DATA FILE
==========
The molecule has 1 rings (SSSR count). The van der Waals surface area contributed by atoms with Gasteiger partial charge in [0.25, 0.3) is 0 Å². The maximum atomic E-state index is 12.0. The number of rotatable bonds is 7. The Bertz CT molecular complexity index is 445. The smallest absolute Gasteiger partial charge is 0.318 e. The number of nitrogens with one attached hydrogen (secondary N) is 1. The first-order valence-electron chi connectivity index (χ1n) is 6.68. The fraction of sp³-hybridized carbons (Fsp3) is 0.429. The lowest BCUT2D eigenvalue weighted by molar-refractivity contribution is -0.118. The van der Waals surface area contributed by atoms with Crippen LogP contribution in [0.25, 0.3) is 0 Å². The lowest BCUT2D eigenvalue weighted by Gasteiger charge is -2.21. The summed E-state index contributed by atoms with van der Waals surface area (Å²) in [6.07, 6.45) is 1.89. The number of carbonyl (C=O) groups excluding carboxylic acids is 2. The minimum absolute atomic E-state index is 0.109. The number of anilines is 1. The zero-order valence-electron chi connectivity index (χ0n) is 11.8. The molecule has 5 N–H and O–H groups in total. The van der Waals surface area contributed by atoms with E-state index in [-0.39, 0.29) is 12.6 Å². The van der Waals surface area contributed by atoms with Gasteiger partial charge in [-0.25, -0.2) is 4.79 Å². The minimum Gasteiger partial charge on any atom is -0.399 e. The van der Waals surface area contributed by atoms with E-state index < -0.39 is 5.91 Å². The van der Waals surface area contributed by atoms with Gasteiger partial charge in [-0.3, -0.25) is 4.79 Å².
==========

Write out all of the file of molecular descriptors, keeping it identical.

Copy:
The molecule has 1 rings (SSSR count). The van der Waals surface area contributed by atoms with Gasteiger partial charge in [0.25, 0.3) is 0 Å². The maximum atomic E-state index is 12.0. The number of rotatable bonds is 7. The Bertz CT molecular complexity index is 445. The smallest absolute Gasteiger partial charge is 0.318 e. The number of nitrogens with one attached hydrogen (secondary N) is 1. The first-order valence-electron chi connectivity index (χ1n) is 6.68. The fraction of sp³-hybridized carbons (Fsp3) is 0.429. The lowest BCUT2D eigenvalue weighted by molar-refractivity contribution is -0.118. The van der Waals surface area contributed by atoms with Crippen LogP contribution in [0.25, 0.3) is 0 Å². The lowest BCUT2D eigenvalue weighted by Gasteiger charge is -2.21. The summed E-state index contributed by atoms with van der Waals surface area (Å²) in [6.07, 6.45) is 1.89. The number of carbonyl (C=O) groups excluding carboxylic acids is 2. The minimum absolute atomic E-state index is 0.109. The number of anilines is 1. The zero-order valence-electron chi connectivity index (χ0n) is 11.8. The molecule has 5 N–H and O–H groups in total. The van der Waals surface area contributed by atoms with E-state index in [-0.39, 0.29) is 12.6 Å². The van der Waals surface area contributed by atoms with Gasteiger partial charge in [-0.25, -0.2) is 4.79 Å². The minimum Gasteiger partial charge on any atom is -0.399 e. The van der Waals surface area contributed by atoms with E-state index < -0.39 is 5.91 Å². The van der Waals surface area contributed by atoms with Gasteiger partial charge in [-0.3, -0.25) is 4.79 Å².